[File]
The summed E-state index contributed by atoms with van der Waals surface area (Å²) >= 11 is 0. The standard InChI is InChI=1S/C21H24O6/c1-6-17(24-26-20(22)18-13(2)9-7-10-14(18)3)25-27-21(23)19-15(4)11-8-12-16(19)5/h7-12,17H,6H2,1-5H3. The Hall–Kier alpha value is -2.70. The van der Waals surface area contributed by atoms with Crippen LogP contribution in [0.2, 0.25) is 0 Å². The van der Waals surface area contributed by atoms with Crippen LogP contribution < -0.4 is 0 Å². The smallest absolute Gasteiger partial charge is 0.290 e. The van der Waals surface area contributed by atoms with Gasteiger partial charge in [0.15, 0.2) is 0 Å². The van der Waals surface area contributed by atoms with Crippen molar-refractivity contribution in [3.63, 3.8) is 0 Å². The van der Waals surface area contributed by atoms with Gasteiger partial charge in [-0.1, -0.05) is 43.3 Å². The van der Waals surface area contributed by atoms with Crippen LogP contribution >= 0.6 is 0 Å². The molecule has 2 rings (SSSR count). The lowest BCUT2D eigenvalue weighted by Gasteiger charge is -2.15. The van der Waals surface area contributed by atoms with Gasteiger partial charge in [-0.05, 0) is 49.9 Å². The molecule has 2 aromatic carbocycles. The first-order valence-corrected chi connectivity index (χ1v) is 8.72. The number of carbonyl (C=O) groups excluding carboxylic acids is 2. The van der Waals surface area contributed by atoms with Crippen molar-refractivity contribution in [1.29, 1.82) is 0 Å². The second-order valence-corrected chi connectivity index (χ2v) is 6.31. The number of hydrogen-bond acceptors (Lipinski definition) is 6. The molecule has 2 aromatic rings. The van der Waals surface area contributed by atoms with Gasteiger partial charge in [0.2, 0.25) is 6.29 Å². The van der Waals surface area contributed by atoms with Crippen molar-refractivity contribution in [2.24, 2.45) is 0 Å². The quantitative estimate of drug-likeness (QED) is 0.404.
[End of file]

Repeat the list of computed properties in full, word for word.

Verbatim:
The summed E-state index contributed by atoms with van der Waals surface area (Å²) >= 11 is 0. The standard InChI is InChI=1S/C21H24O6/c1-6-17(24-26-20(22)18-13(2)9-7-10-14(18)3)25-27-21(23)19-15(4)11-8-12-16(19)5/h7-12,17H,6H2,1-5H3. The Hall–Kier alpha value is -2.70. The van der Waals surface area contributed by atoms with Crippen LogP contribution in [0.2, 0.25) is 0 Å². The van der Waals surface area contributed by atoms with Crippen LogP contribution < -0.4 is 0 Å². The smallest absolute Gasteiger partial charge is 0.290 e. The van der Waals surface area contributed by atoms with Gasteiger partial charge in [0.15, 0.2) is 0 Å². The van der Waals surface area contributed by atoms with Crippen molar-refractivity contribution in [3.63, 3.8) is 0 Å². The van der Waals surface area contributed by atoms with Gasteiger partial charge in [-0.1, -0.05) is 43.3 Å². The van der Waals surface area contributed by atoms with Crippen LogP contribution >= 0.6 is 0 Å². The molecule has 2 rings (SSSR count). The lowest BCUT2D eigenvalue weighted by Gasteiger charge is -2.15. The van der Waals surface area contributed by atoms with Gasteiger partial charge in [-0.05, 0) is 49.9 Å². The molecule has 2 aromatic carbocycles. The first-order valence-corrected chi connectivity index (χ1v) is 8.72. The number of carbonyl (C=O) groups excluding carboxylic acids is 2. The van der Waals surface area contributed by atoms with Crippen molar-refractivity contribution in [1.29, 1.82) is 0 Å². The second-order valence-corrected chi connectivity index (χ2v) is 6.31. The number of hydrogen-bond acceptors (Lipinski definition) is 6. The molecule has 2 aromatic rings. The van der Waals surface area contributed by atoms with Gasteiger partial charge in [0.2, 0.25) is 6.29 Å². The van der Waals surface area contributed by atoms with Crippen molar-refractivity contribution in [2.24, 2.45) is 0 Å². The quantitative estimate of drug-likeness (QED) is 0.404.